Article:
Besides gene expression, cell media type also affected other spheroid metrics such as cell death, ATP content, lactate secretion and glucose uptake. In some cell types, nutrient-poor media conditions correlated with increased cell death and lower ATP content (measured by the CellTiter-Glo 3D Assay).  In addition, varying glucose concentrations in cell media largely influenced the ratio of lactate secretion to glucose uptake (L/G) in every cell line tested (measured by the Lactate-Glo™ Assay and Glucose Uptake-Glo™ Assay). This also led to changes in inflammatory and angiogenic protein secretion.

Spheroids are often used as a model to test potential cancer treatments. Could cell media type also affect how spheroids respond to treatment? To answer this, the researchers performed radiotherapy—a common cancer therapy—on five cell lines, each grown in six different culture media types. In four out of five cell lines, the response to radiotherapy was significantly impacted by the culture medium used.

To further validate these results, the authors had seven independent laboratories perform the same experiment: test how six culture medium types affect one spheroid cell line—while keeping all other factors constant. Although there was still variation, the results were largely consistent with previous results.

Advancing Spheroid Research

In conclusion, this study verified the widespread lack of transparency in spheroid studies and that variation in experimental conditions can profoundly influence results. It also provided a recommended “minimum information”—including cell line, culture medium, spheroid size and formation method—that should be disclosed in every spheroid experiment.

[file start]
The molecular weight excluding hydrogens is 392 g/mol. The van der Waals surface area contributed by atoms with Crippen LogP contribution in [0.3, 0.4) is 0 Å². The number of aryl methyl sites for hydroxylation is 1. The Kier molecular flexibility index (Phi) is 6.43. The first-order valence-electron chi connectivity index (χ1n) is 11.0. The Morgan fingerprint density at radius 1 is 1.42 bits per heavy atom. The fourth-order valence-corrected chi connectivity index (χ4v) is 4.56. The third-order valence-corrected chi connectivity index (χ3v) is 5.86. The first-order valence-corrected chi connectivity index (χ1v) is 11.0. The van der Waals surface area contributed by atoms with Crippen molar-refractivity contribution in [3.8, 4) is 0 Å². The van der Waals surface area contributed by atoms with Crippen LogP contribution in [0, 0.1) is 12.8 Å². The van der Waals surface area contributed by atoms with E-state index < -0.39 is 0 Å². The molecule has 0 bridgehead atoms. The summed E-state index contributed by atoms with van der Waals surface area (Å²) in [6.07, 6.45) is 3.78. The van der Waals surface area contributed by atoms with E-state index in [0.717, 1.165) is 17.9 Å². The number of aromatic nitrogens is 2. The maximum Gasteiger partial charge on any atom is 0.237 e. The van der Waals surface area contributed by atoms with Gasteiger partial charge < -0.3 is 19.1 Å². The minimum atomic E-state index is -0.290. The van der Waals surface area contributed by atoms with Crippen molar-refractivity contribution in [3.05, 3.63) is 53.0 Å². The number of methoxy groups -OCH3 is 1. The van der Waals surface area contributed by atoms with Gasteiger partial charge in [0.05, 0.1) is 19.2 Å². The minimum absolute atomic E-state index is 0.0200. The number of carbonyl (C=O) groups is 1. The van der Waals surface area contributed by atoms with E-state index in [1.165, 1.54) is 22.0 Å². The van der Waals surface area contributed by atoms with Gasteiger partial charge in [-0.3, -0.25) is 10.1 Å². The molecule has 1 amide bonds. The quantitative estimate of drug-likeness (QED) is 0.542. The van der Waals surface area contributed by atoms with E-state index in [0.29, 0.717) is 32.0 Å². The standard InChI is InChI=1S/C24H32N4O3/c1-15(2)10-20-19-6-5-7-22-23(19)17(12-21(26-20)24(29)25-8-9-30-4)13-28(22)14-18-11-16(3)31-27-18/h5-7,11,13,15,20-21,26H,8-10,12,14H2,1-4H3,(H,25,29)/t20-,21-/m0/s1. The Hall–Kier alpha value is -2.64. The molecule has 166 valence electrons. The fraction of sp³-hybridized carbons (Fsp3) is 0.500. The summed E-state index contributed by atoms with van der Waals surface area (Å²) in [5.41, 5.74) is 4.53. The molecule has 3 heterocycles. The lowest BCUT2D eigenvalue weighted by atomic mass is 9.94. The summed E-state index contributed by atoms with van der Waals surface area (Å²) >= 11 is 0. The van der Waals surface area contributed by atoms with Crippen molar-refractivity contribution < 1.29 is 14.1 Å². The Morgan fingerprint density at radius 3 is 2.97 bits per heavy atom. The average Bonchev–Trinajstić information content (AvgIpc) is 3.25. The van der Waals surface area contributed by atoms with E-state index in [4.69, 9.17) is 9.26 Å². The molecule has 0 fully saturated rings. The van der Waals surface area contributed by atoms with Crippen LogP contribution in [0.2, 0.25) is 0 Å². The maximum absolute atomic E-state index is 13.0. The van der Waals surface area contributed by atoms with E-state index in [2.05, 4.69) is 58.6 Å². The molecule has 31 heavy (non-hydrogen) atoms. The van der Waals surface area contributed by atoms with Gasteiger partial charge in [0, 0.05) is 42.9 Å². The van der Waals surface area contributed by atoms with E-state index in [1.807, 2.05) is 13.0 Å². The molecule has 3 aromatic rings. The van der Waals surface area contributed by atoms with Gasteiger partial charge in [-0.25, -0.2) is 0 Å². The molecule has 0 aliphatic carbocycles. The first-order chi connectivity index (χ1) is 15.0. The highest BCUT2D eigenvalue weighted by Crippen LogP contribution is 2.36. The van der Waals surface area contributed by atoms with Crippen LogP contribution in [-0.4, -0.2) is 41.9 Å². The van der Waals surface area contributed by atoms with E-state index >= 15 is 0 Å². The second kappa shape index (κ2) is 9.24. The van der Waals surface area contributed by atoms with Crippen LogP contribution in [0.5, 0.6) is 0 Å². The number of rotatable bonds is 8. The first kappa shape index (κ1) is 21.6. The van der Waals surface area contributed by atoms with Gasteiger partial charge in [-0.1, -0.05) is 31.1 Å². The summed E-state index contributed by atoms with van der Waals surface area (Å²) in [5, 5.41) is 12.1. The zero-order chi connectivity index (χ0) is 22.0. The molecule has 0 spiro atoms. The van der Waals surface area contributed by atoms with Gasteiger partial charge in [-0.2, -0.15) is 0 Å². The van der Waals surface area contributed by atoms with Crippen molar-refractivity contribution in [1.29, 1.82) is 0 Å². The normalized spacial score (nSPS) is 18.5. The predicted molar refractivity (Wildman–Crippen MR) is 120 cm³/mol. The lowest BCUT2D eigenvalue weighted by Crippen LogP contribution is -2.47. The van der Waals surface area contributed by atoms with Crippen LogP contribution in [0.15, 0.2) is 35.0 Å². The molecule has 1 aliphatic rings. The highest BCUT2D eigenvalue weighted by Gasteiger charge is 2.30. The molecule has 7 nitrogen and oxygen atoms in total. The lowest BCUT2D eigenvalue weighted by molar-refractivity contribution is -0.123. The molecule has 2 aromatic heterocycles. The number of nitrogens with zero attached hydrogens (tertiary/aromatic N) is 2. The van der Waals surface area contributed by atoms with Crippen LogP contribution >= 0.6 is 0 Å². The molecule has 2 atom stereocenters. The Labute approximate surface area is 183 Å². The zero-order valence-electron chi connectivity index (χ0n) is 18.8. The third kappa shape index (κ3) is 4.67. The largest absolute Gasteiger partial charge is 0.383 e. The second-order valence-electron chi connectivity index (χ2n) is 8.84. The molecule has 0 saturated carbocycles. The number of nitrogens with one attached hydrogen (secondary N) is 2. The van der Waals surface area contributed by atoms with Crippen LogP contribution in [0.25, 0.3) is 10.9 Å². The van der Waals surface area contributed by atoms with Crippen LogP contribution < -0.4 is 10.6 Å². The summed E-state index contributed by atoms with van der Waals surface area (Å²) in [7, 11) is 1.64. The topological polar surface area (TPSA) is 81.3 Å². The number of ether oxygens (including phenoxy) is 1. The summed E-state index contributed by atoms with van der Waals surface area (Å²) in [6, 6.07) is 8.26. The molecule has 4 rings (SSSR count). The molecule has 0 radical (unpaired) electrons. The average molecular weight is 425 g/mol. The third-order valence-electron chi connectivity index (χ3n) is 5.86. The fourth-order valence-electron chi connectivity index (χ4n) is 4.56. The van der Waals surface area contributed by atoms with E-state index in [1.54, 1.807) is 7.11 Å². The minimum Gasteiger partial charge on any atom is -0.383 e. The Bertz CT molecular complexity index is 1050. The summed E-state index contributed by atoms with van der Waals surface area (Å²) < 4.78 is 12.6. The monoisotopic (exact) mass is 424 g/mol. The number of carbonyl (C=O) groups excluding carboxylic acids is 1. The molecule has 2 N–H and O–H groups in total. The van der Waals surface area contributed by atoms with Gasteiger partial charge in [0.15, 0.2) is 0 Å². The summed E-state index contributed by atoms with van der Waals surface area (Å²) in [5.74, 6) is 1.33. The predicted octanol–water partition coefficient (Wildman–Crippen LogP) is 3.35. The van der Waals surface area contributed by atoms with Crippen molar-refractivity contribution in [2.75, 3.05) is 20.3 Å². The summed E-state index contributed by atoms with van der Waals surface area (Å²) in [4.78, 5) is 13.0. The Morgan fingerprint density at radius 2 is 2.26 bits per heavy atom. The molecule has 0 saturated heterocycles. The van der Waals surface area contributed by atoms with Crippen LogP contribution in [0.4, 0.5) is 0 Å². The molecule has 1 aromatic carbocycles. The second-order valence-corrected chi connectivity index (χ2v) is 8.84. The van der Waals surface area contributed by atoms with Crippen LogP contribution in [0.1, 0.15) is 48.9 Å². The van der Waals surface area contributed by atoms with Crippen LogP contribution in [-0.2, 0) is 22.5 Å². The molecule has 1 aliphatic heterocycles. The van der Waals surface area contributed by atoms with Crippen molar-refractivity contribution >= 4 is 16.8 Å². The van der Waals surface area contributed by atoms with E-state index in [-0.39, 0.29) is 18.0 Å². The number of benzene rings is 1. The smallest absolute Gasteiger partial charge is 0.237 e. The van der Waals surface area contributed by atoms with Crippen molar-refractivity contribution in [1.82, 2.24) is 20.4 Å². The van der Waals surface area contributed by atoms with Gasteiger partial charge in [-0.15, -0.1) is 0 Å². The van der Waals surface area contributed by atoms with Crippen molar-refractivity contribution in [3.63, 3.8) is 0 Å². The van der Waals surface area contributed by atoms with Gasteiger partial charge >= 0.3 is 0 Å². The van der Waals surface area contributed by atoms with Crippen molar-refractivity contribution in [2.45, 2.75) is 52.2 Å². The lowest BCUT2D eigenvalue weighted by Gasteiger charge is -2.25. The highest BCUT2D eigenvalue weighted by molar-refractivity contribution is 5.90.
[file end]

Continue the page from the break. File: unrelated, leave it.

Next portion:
Of course, the MISpheroID knowledgebase would be pointless without widespread acceptance and adoption from the spheroid research community. The authors encourage researchers to upload spheroid experiments to https://www.mispheroid.org, where experimental parameters will be recorded. Researchers can also search the knowledgebase for articles using various search parameters. 

The main purpose of the MISpheroID knowledgebase is to help improve consistency and reproducibility in spheroid research. If all studies provided the recommended minimum information on spheroid conditions, it could help the community share and reproduce results—which is crucial to further advance the field.

Learn about our Assays and Tools for 3D Cultures to help you monitor cell health, metabolism, gene expression and more!

OR…read additional blogs about tools and methods for working with 3D cell cultures on Promega Connections.

Reference: Peirsman, A. et al. (2021) MISpheroID: a knowledgebase and transparency tool for minimum information in spheroid identity. Nat Methods. 18, 1294–1303.

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Johanna Lee
Johanna is a Science Writer at Promega. She earned her PhD in Biomedical Sciences at Baylor College of Medicine. She was a freelance writer and full-time mom for five years before joining Promega. Johanna is from Taiwan and she believes Taiwanese food is the best in the world. She loves doing yoga, traveling and spending time with her two kids.